Such grotesqueries are plentiful in ''Crimes,'' and they don't benefit from magnification. (That was clear in the 1986 film version starring Diane Keaton, Jessica Lange and Sissy Spacek.) The play, you may recall, includes tales of a mother who hanged herself and the family cat, a beloved old horse struck by lightning and a childlike wife who mixes herself a pitcher of lemonade after shooting her husband in the stomach.

Ms. Hynes is the Irish director who brought a welcome matter-of-factness to (and won a Tony for) her staging of another play about fatal family eccentricities, Martin McDonagh's ''Beauty Queen of Leenane.'' Yet here she goes for exaggeration, sometimes to the point of slapstick, when a throwaway attitude would be far more effective.

As it is, the evening is alternately moving and cloying. The same might be said of all but three of the four major performances, though it's a pleasure to find so many talented young actresses on a single stage. And one couldn't ask for a more socially eloquent backdrop for them than Thomas Lynch's fraying kitchen set.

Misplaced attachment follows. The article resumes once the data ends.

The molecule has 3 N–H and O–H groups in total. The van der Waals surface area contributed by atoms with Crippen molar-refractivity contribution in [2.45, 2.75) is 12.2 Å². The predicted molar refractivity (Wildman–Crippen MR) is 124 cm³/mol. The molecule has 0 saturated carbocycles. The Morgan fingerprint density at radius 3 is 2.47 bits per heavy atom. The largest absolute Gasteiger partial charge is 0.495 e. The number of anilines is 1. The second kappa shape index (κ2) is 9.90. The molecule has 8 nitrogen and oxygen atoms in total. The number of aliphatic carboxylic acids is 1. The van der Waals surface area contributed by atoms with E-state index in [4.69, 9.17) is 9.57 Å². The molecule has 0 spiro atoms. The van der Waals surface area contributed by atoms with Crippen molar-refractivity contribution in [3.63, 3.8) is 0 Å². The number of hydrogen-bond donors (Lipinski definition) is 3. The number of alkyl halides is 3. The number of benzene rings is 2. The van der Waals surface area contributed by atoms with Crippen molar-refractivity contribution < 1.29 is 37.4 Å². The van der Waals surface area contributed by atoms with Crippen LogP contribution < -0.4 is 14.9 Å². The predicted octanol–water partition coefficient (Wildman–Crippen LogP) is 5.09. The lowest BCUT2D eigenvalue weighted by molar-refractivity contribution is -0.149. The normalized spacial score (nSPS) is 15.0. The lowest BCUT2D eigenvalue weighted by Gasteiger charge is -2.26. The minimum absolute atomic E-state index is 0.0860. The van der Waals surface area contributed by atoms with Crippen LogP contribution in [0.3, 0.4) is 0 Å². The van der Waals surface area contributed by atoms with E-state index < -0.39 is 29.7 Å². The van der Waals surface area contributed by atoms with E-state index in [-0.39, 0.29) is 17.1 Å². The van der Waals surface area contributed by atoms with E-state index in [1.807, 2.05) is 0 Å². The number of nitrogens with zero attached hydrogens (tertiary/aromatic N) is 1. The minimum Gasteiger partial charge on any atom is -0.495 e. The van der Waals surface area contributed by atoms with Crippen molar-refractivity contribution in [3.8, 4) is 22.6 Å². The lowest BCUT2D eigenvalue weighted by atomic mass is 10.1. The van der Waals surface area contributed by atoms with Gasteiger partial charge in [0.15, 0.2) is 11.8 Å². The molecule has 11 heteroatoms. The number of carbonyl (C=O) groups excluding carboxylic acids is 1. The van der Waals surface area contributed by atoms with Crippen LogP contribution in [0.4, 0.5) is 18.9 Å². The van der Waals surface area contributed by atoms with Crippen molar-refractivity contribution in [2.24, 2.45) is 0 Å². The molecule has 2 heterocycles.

Playing the Magrath sisters are Enid Graham as Lenny, the premature spinster with ''a deformed ovary''; Amy Ryan as Meg, the promiscuous one who comes home from a thwarted career as a singer (and a nervous breakdown) in Los Angeles, and Mary Catherine Garrison as Babe, the husband-shooter who is out on bail. Julia Murney is the bossy Chick, their status-quo-worshiping cousin.

Ms. Garrison's vanilla-ice-cream Babe is the evening's attention getter. Her timing is inspired as she wearily takes account of a future that may include prison, and she brings a fine air of abstraction to Babe's account of her crime to an adoring young lawyer (Jason Butler Harner). She also delivers machine-gun volleys of ''ooohs,'' to evoke anger and frustration, that belong more properly to Southern sitcoms like ''Designing Women.''